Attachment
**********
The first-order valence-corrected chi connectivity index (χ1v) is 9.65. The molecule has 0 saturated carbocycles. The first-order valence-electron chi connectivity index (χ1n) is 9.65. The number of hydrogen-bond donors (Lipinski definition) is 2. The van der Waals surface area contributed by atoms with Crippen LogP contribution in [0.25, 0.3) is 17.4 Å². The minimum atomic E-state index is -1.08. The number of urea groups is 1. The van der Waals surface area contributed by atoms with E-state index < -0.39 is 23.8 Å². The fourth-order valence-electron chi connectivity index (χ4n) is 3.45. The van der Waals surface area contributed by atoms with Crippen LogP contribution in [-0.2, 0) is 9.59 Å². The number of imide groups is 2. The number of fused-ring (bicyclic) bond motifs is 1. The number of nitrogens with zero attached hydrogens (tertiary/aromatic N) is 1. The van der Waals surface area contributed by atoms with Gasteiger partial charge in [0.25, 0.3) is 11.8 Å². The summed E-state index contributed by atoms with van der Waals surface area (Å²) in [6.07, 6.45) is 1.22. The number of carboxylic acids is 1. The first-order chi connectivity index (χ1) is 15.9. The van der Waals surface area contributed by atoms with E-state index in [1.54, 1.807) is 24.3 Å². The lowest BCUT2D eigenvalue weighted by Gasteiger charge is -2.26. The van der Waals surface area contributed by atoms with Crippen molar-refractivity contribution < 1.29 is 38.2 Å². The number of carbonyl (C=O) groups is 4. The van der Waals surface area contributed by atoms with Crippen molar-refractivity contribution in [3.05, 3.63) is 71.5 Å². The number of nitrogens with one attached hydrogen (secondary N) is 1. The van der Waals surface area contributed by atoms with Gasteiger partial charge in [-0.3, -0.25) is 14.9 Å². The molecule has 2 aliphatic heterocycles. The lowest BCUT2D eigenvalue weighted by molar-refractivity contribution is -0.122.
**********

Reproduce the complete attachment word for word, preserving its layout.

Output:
The first-order valence-corrected chi connectivity index (χ1v) is 9.65. The molecule has 0 saturated carbocycles. The first-order valence-electron chi connectivity index (χ1n) is 9.65. The number of hydrogen-bond donors (Lipinski definition) is 2. The van der Waals surface area contributed by atoms with Crippen LogP contribution in [0.25, 0.3) is 17.4 Å². The minimum atomic E-state index is -1.08. The number of urea groups is 1. The van der Waals surface area contributed by atoms with E-state index < -0.39 is 23.8 Å². The fourth-order valence-electron chi connectivity index (χ4n) is 3.45. The van der Waals surface area contributed by atoms with Crippen LogP contribution in [-0.2, 0) is 9.59 Å². The number of imide groups is 2. The number of fused-ring (bicyclic) bond motifs is 1. The number of nitrogens with zero attached hydrogens (tertiary/aromatic N) is 1. The van der Waals surface area contributed by atoms with Gasteiger partial charge in [0.25, 0.3) is 11.8 Å². The summed E-state index contributed by atoms with van der Waals surface area (Å²) in [6.07, 6.45) is 1.22. The number of carboxylic acids is 1. The first-order chi connectivity index (χ1) is 15.9. The van der Waals surface area contributed by atoms with E-state index in [1.54, 1.807) is 24.3 Å². The lowest BCUT2D eigenvalue weighted by Gasteiger charge is -2.26. The van der Waals surface area contributed by atoms with Crippen molar-refractivity contribution < 1.29 is 38.2 Å². The number of carbonyl (C=O) groups is 4. The van der Waals surface area contributed by atoms with Crippen molar-refractivity contribution in [3.05, 3.63) is 71.5 Å². The number of nitrogens with one attached hydrogen (secondary N) is 1. The van der Waals surface area contributed by atoms with Gasteiger partial charge in [-0.3, -0.25) is 14.9 Å². The molecule has 2 aliphatic heterocycles. The lowest BCUT2D eigenvalue weighted by molar-refractivity contribution is -0.122.